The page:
As Martin Luther King Jr. saw it, three forces surreptitiously hold back social justice. They are the myth of time, the myth of the heart and the myth of the “bootstrap philosophy.”
The first makes people believe that things get better naturally with time and leads them to complacency. The second suggests that positive change must occur within people’s hearts and not, as is really necessary, within the codes of law. And the last supports the false notion that the oppressed can pull themselves out of oppression if they simply try harder. The illustrious civil rights leader—and grandson of slaves and sharecroppers—felt that the progress the nation had achieved was threatened by these misbeliefs, which created a “dangerous optimism” among those dreaming of true equality for all.
Fifty years have passed since King’s appearance in Buffalo, organized by the UB Graduate Student Association and held just five months before his assassination, during a time of burning churches, raging riots and an escalating war that he opposed. Still, his closing words to the audience of more than 2,000 students, faculty, staff and community members at Kleinhans Music Hall that night were steadfast, even hopeful, and met with a standing ovation.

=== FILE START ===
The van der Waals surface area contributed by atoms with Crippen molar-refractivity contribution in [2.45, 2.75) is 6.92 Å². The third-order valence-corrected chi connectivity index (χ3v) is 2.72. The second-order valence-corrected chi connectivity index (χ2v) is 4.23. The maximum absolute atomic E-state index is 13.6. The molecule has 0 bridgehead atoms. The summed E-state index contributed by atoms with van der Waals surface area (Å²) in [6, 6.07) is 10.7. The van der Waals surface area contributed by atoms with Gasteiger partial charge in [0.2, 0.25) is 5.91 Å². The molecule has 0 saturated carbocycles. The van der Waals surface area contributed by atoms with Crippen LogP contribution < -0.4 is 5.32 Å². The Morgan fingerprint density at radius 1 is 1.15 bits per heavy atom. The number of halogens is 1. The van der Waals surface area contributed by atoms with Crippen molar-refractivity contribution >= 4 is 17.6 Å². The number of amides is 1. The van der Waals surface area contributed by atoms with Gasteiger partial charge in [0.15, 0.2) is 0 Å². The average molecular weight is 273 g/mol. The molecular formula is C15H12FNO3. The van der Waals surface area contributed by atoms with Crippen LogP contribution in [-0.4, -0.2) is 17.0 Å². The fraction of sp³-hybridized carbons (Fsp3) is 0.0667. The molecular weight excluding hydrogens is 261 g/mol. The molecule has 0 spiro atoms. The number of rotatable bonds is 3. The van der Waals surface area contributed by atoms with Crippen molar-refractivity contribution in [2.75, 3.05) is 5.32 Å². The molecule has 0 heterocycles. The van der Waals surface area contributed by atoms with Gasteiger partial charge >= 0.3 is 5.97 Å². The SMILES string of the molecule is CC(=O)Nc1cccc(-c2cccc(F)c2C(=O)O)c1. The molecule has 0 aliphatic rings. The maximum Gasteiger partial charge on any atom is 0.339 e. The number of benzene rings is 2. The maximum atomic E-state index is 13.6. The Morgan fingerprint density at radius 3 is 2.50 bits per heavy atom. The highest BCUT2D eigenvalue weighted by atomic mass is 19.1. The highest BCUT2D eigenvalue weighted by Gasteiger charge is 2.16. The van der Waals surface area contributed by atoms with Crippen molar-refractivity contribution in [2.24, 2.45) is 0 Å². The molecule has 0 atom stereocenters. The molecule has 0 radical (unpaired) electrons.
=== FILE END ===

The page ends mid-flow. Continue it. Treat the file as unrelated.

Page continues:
“I haven’t lost faith, even though the days ahead are still difficult, and the problems are very real, and the moments are very frustrating,” King said. “I will not yield to the politics of despair. Our goal is freedom, and I still believe that, somehow, we’ll get there.”